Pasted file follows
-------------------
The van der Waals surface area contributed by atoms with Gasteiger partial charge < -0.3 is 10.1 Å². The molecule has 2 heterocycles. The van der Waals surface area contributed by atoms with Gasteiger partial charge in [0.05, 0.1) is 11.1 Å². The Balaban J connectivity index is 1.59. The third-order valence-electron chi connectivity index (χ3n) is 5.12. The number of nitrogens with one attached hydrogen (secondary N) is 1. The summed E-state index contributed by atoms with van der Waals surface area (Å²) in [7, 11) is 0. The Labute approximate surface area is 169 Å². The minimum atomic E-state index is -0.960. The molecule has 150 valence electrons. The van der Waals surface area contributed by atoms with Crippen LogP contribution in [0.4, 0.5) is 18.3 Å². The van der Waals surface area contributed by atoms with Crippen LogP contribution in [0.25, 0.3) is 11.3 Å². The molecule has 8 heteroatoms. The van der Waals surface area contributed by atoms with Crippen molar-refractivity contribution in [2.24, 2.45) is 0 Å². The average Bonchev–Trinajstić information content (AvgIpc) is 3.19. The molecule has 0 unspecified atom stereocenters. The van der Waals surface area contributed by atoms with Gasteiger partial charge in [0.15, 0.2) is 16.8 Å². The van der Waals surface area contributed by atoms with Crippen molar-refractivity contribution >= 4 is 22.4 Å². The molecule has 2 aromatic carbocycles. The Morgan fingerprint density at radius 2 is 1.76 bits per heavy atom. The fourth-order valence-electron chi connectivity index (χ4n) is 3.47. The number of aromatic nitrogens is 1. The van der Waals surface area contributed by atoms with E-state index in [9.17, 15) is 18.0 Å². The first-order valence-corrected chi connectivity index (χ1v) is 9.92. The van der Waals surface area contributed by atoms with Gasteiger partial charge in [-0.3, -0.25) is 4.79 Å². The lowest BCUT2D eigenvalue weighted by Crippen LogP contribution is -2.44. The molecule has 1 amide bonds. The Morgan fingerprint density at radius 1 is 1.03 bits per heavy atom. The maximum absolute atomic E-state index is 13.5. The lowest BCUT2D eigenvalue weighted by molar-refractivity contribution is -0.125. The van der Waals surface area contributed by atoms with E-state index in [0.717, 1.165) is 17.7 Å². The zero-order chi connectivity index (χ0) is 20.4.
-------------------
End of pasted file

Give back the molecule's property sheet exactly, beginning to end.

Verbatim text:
The van der Waals surface area contributed by atoms with Gasteiger partial charge < -0.3 is 10.1 Å². The molecule has 2 heterocycles. The van der Waals surface area contributed by atoms with Gasteiger partial charge in [0.05, 0.1) is 11.1 Å². The Balaban J connectivity index is 1.59. The third-order valence-electron chi connectivity index (χ3n) is 5.12. The number of nitrogens with one attached hydrogen (secondary N) is 1. The summed E-state index contributed by atoms with van der Waals surface area (Å²) in [7, 11) is 0. The Labute approximate surface area is 169 Å². The minimum atomic E-state index is -0.960. The molecule has 150 valence electrons. The van der Waals surface area contributed by atoms with Crippen LogP contribution in [0.4, 0.5) is 18.3 Å². The van der Waals surface area contributed by atoms with Crippen LogP contribution in [0.25, 0.3) is 11.3 Å². The molecule has 8 heteroatoms. The van der Waals surface area contributed by atoms with Crippen molar-refractivity contribution in [2.24, 2.45) is 0 Å². The average Bonchev–Trinajstić information content (AvgIpc) is 3.19. The molecule has 0 unspecified atom stereocenters. The van der Waals surface area contributed by atoms with Gasteiger partial charge in [0.15, 0.2) is 16.8 Å². The van der Waals surface area contributed by atoms with Crippen molar-refractivity contribution >= 4 is 22.4 Å². The molecule has 2 aromatic carbocycles. The Morgan fingerprint density at radius 2 is 1.76 bits per heavy atom. The fourth-order valence-electron chi connectivity index (χ4n) is 3.47. The number of aromatic nitrogens is 1. The van der Waals surface area contributed by atoms with E-state index in [9.17, 15) is 18.0 Å². The first-order valence-corrected chi connectivity index (χ1v) is 9.92. The van der Waals surface area contributed by atoms with Gasteiger partial charge in [-0.3, -0.25) is 4.79 Å². The lowest BCUT2D eigenvalue weighted by Crippen LogP contribution is -2.44. The molecule has 1 amide bonds. The Morgan fingerprint density at radius 1 is 1.03 bits per heavy atom. The maximum absolute atomic E-state index is 13.5. The lowest BCUT2D eigenvalue weighted by molar-refractivity contribution is -0.125. The van der Waals surface area contributed by atoms with E-state index in [0.717, 1.165) is 17.7 Å². The zero-order chi connectivity index (χ0) is 20.4.